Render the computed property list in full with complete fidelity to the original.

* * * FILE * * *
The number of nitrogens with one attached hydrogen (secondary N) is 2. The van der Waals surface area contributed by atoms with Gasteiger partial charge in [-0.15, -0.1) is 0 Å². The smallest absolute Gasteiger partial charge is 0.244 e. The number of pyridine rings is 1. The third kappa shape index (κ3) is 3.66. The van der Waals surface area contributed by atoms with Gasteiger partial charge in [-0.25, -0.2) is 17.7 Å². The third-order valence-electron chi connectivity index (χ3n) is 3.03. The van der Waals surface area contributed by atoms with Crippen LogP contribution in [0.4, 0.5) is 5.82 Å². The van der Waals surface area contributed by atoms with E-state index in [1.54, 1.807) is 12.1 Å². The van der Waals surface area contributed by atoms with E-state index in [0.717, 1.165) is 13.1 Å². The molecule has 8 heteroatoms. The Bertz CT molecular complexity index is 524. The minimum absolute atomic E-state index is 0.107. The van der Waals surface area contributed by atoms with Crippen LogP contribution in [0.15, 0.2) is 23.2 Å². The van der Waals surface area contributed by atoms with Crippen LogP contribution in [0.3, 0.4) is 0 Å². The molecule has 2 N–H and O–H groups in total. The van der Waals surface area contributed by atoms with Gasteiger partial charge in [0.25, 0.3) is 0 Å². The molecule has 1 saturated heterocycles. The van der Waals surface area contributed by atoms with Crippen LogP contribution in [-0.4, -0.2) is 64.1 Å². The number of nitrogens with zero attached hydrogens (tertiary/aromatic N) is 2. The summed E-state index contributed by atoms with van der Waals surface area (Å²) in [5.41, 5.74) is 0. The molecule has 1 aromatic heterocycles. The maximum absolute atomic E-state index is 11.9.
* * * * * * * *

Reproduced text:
The number of nitrogens with one attached hydrogen (secondary N) is 2. The van der Waals surface area contributed by atoms with Gasteiger partial charge in [-0.15, -0.1) is 0 Å². The smallest absolute Gasteiger partial charge is 0.244 e. The number of pyridine rings is 1. The third kappa shape index (κ3) is 3.66. The van der Waals surface area contributed by atoms with Gasteiger partial charge in [-0.25, -0.2) is 17.7 Å². The third-order valence-electron chi connectivity index (χ3n) is 3.03. The van der Waals surface area contributed by atoms with Crippen LogP contribution in [0.4, 0.5) is 5.82 Å². The van der Waals surface area contributed by atoms with E-state index in [1.54, 1.807) is 12.1 Å². The van der Waals surface area contributed by atoms with E-state index in [0.717, 1.165) is 13.1 Å². The molecule has 8 heteroatoms. The Bertz CT molecular complexity index is 524. The minimum absolute atomic E-state index is 0.107. The van der Waals surface area contributed by atoms with Crippen LogP contribution in [0.15, 0.2) is 23.2 Å². The van der Waals surface area contributed by atoms with Crippen LogP contribution in [0.3, 0.4) is 0 Å². The molecule has 2 N–H and O–H groups in total. The van der Waals surface area contributed by atoms with Gasteiger partial charge in [0.25, 0.3) is 0 Å². The molecule has 1 saturated heterocycles. The van der Waals surface area contributed by atoms with Crippen LogP contribution in [-0.4, -0.2) is 64.1 Å². The number of nitrogens with zero attached hydrogens (tertiary/aromatic N) is 2. The summed E-state index contributed by atoms with van der Waals surface area (Å²) in [5.41, 5.74) is 0. The molecule has 1 aromatic heterocycles. The maximum absolute atomic E-state index is 11.9.